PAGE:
הָא אִיתְּמַר עֲלַהּ אָמַר רַב מְשַׁרְשְׁיָא דְּבַר תּוֹרָה אֲפִילּוּ בְּגוֹיִם כָּשֵׁר וּמַה טַּעַם אָמְרוּ בְּגוֹיִים פָּסוּל כְּדֵי שֶׁלֹּא תְּהֵא כׇּל אַחַת וְאַחַת הוֹלֶכֶת וְתוֹלָה עַצְמָהּ בְּיַד גּוֹי וּמַפְקַעַת עַצְמָהּ מִיַּד בַּעְלָהּ The Gemara answers: In fact that reasoning is correct, as for this reason wasn’t it stated with regard to that mishna that Rav Mesharshiyya says: By Torah law a bill of divorce that the husband was compelled to give, even if he was compelled by gentiles, is valid. And what is the reason the Sages said that if it is compelled by gentiles it is not valid? It is so that each and every woman will not go and through temptation or bribery depend on a gentile to compel her husband to divorce her, and thereby release herself from her husband illegitimately.
מוֹתֵיב רַב הַמְנוּנָא לָקַח מִסִּיקָרִיקוֹן וְחָזַר וְלָקַח מִבַּעַל הַבַּיִת מִקָּחוֹ בָּטֵל וְאַמַּאי הָתָם נָמֵי נֵימָא אַגַּב אוּנְסֵיהּ גְּמַר וּמַקְנֵי Rav Hamnuna raises an objection to Rav Huna’s ruling from a mishna (Gittin 55b): If one purchased land from a Sicarius and afterward returned and purchased the same field from the prior owner, his purchase is void, as the prior owner of the field can say that he did not actually intend to sell the field to this buyer. But why is the sale invalid? There too, let us say that by means of his being coerced, the seller then willingly decides to sell the field and transfers it.
הָא אִתְּמַר עֲלַהּ אָמַר רַב לֹא שָׁנוּ אֶלָּא דַּאֲמַר לֵיהּ לֵךְ חֲזֵק וּקְנִי אֲבָל בִּשְׁטָר קָנָה The Gemara answers: In fact that reasoning is correct, as it was stated with regard to that mishna that Rav says: They taught that the purchase from the prior owner after the purchase from a Sicarius is void only when the prior owner said to the buyer at the time of the sale: Go take possession and thereby acquire the field, but did not write a bill of sale. But if the transaction was performed along with a bill of sale being given, the buyer acquires the field.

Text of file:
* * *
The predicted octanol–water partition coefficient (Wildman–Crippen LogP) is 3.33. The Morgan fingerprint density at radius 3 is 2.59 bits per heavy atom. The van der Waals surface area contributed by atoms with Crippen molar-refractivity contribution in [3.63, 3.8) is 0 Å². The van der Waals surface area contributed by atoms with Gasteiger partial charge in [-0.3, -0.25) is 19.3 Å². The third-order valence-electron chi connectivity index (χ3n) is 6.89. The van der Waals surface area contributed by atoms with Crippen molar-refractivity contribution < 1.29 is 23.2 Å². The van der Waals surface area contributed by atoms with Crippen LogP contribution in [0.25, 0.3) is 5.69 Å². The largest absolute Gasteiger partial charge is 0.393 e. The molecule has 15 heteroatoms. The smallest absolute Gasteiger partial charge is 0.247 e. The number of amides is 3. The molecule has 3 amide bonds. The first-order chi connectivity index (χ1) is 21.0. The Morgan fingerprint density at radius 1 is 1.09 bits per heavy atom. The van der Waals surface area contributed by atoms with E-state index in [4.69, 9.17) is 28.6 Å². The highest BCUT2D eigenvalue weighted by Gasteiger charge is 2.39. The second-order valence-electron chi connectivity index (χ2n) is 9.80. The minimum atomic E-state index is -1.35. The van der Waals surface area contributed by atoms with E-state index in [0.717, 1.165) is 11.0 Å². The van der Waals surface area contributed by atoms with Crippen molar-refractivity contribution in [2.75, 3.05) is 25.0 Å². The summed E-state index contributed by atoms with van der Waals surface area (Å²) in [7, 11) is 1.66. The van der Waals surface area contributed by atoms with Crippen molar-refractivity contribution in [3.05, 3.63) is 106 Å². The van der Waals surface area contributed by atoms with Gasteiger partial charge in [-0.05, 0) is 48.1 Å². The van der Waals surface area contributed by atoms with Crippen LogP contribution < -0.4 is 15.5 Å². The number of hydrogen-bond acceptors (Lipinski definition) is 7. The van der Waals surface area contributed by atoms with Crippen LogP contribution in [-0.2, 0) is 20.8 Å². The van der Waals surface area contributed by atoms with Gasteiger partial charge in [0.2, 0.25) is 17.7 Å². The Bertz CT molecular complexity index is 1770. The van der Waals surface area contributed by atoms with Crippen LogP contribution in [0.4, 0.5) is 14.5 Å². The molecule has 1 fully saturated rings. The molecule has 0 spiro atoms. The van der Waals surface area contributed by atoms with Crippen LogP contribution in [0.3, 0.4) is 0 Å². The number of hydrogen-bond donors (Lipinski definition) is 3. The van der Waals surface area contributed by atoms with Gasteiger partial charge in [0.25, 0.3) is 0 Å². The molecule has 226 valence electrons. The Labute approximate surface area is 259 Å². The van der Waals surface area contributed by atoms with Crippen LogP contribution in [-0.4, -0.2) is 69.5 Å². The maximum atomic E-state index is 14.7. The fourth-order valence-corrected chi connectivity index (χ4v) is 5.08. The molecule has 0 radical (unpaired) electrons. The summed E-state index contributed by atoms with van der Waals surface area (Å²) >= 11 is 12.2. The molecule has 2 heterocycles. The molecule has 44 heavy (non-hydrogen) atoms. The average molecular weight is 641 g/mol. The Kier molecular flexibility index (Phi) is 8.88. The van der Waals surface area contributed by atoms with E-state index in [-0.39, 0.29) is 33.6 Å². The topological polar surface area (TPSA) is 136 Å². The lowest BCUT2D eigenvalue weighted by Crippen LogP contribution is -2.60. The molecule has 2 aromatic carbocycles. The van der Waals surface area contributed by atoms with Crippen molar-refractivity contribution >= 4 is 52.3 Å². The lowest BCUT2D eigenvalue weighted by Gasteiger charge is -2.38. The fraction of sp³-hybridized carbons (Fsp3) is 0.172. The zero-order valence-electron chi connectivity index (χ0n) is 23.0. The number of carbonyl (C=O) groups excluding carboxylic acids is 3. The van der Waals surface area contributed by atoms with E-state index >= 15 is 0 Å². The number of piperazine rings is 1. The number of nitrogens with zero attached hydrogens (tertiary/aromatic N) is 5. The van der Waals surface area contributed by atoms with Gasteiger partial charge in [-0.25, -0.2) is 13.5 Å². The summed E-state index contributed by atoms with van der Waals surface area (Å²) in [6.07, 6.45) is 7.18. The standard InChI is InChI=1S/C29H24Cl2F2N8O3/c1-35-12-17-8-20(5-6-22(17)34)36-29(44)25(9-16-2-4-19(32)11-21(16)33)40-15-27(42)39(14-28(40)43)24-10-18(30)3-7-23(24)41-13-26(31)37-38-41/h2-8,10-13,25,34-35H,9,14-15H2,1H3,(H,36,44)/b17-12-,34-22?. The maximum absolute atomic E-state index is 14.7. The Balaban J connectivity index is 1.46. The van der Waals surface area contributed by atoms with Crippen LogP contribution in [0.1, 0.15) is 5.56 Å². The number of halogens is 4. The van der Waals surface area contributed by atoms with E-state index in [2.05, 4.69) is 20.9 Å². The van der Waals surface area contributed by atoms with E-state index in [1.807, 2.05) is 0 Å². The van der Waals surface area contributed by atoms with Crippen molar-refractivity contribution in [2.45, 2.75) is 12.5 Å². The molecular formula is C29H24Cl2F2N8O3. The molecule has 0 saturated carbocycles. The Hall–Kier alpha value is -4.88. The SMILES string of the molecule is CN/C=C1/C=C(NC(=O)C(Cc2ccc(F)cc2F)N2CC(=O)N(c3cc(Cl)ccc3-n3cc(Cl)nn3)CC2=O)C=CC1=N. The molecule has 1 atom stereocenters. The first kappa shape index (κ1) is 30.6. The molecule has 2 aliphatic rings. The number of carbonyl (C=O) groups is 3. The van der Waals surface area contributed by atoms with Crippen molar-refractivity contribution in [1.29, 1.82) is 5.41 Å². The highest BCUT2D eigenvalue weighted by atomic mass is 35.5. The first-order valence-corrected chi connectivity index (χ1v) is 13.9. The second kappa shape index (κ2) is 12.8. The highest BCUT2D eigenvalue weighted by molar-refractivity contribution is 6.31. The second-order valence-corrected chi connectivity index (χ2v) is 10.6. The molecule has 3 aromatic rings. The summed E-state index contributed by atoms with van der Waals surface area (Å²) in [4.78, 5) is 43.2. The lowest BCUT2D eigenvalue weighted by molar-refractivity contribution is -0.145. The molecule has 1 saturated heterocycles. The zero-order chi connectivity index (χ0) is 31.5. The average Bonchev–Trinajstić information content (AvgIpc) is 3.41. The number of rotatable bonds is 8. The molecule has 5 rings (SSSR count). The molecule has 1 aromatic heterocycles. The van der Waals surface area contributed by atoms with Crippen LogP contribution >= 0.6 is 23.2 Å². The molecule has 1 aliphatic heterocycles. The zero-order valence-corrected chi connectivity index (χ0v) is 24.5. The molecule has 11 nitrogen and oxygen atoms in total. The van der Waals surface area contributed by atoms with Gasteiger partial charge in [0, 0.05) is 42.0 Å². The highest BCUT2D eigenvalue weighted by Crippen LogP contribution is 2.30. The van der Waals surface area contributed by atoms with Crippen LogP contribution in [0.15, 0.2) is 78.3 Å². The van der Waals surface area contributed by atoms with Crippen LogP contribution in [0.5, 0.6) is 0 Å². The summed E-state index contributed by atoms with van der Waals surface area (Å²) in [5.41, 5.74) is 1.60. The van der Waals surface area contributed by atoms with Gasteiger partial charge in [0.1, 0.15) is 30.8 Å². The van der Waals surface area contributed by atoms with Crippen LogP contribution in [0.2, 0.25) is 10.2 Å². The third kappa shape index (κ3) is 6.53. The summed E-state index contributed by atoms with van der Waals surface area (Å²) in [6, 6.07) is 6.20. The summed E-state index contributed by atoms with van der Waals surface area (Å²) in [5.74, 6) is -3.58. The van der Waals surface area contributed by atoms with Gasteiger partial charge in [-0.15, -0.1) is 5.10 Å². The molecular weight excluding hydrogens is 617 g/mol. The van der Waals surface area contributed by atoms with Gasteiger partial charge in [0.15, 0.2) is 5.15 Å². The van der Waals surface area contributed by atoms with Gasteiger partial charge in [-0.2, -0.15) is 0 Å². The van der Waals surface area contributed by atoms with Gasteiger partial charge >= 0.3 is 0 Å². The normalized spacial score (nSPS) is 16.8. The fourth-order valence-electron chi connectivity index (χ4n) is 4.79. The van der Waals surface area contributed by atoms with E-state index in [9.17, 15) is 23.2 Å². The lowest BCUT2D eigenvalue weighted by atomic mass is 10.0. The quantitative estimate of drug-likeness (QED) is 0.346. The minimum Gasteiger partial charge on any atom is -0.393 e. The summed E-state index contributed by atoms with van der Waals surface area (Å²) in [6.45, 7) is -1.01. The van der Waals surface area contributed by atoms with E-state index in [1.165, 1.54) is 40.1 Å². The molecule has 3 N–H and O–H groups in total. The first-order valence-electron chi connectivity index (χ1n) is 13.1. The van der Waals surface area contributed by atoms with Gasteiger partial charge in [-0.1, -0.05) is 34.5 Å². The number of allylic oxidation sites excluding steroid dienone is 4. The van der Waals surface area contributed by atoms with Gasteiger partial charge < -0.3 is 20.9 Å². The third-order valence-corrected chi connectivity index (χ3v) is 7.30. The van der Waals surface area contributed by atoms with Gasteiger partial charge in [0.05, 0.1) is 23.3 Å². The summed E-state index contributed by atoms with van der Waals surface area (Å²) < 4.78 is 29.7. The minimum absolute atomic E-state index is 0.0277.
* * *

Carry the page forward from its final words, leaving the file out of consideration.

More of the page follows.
וְלִשְׁמוּאֵל דְּאָמַר אַף בִּשְׁטָר נָמֵי לֹא קָנָה מַאי אִיכָּא לְמֵימַר מוֹדֶה שְׁמוּאֵל הֵיכָא דִּיהַב זוּזֵי The Gemara asks: And according to Shmuel, who says: He does not acquire the field even if the transaction was performed along with a bill of sale being given, what can be said? The Gemara answers: Shmuel concedes that the sale is valid where the buyer gave money for the field even though the owner sold it under duress, as is the case in the ruling of Rav Huna.
וּלְרַב בִּיבִי דִּמְסַיֵּים בַּהּ מִשְּׁמֵיהּ דְּרַב נַחְמָן קַרְקַע אֵין לוֹ מָעוֹת יֵשׁ לוֹ מַאי אִיכָּא לְמֵימַר רַב בִּיבִי מֵימְרָא הוּא וּמֵימְרָא לְרַב הוּנָא לָא סְבִירָא לֵיהּ The Gemara asks: And according to Rav Beivai, who concludes that statement of Rav Huna with a comment in the name of Rav Naḥman: The robber does not have rights to the land, but he does have rights to the money that he paid for the land, and the owner has to reimburse him, what can be said? Rav Beivai, who is referring to a case where there was a payment, as the robber is being reimbursed, seems to hold that the sale is invalid even where the robber paid for the field. The Gemara answers: The statement of Rav Beivai is an amoraic statement, not a citation of a tannaitic ruling, and Rav Huna, who is also an amora, does not hold in accordance with that amoraic statement.
אָמַר רָבָא הִלְכְתָא תַּלְיוּהוּ וְזַבֵּין זְבִינֵיהּ זְבִינֵי וְלָא אֲמַרַן אֶלָּא Rava says: The halakha is that if one was suspended and thereby coerced to sell a certain item, and he sold it, his sale is valid. And we said that this is the halakha only